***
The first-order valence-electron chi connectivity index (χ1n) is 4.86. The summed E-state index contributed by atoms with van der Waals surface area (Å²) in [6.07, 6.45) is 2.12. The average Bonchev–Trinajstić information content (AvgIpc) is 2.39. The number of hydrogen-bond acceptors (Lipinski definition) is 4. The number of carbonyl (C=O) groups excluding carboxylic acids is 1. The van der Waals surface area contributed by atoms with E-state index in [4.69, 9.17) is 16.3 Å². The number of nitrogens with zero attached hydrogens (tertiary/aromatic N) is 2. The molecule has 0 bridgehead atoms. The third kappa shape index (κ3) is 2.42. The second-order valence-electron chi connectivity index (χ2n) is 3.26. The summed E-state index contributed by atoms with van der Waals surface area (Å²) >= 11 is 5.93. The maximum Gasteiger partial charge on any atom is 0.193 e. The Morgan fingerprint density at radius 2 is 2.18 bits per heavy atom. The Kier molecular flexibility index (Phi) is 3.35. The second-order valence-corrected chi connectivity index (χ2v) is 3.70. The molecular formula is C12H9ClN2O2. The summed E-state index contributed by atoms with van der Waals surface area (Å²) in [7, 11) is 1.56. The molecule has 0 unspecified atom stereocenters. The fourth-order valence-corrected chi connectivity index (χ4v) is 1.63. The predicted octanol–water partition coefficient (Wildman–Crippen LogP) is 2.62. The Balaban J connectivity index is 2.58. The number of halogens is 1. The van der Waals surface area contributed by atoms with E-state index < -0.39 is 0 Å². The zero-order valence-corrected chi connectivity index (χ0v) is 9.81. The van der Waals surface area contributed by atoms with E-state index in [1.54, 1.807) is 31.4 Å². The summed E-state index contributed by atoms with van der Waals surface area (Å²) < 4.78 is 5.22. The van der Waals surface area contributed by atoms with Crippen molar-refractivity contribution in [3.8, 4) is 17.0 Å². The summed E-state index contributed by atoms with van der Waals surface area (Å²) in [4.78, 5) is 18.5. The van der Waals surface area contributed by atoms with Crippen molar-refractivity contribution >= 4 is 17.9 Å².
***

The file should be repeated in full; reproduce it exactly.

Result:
The first-order valence-electron chi connectivity index (χ1n) is 4.86. The summed E-state index contributed by atoms with van der Waals surface area (Å²) in [6.07, 6.45) is 2.12. The average Bonchev–Trinajstić information content (AvgIpc) is 2.39. The number of hydrogen-bond acceptors (Lipinski definition) is 4. The number of carbonyl (C=O) groups excluding carboxylic acids is 1. The van der Waals surface area contributed by atoms with E-state index in [4.69, 9.17) is 16.3 Å². The number of nitrogens with zero attached hydrogens (tertiary/aromatic N) is 2. The molecule has 0 bridgehead atoms. The third kappa shape index (κ3) is 2.42. The second-order valence-electron chi connectivity index (χ2n) is 3.26. The summed E-state index contributed by atoms with van der Waals surface area (Å²) >= 11 is 5.93. The maximum Gasteiger partial charge on any atom is 0.193 e. The Morgan fingerprint density at radius 2 is 2.18 bits per heavy atom. The Kier molecular flexibility index (Phi) is 3.35. The second-order valence-corrected chi connectivity index (χ2v) is 3.70. The molecular formula is C12H9ClN2O2. The summed E-state index contributed by atoms with van der Waals surface area (Å²) in [7, 11) is 1.56. The molecule has 0 unspecified atom stereocenters. The fourth-order valence-corrected chi connectivity index (χ4v) is 1.63. The predicted octanol–water partition coefficient (Wildman–Crippen LogP) is 2.62. The Balaban J connectivity index is 2.58. The number of halogens is 1. The van der Waals surface area contributed by atoms with E-state index < -0.39 is 0 Å². The zero-order valence-corrected chi connectivity index (χ0v) is 9.81. The van der Waals surface area contributed by atoms with E-state index in [1.54, 1.807) is 31.4 Å². The summed E-state index contributed by atoms with van der Waals surface area (Å²) < 4.78 is 5.22. The van der Waals surface area contributed by atoms with Crippen molar-refractivity contribution in [3.8, 4) is 17.0 Å². The summed E-state index contributed by atoms with van der Waals surface area (Å²) in [4.78, 5) is 18.5. The van der Waals surface area contributed by atoms with Crippen molar-refractivity contribution >= 4 is 17.9 Å².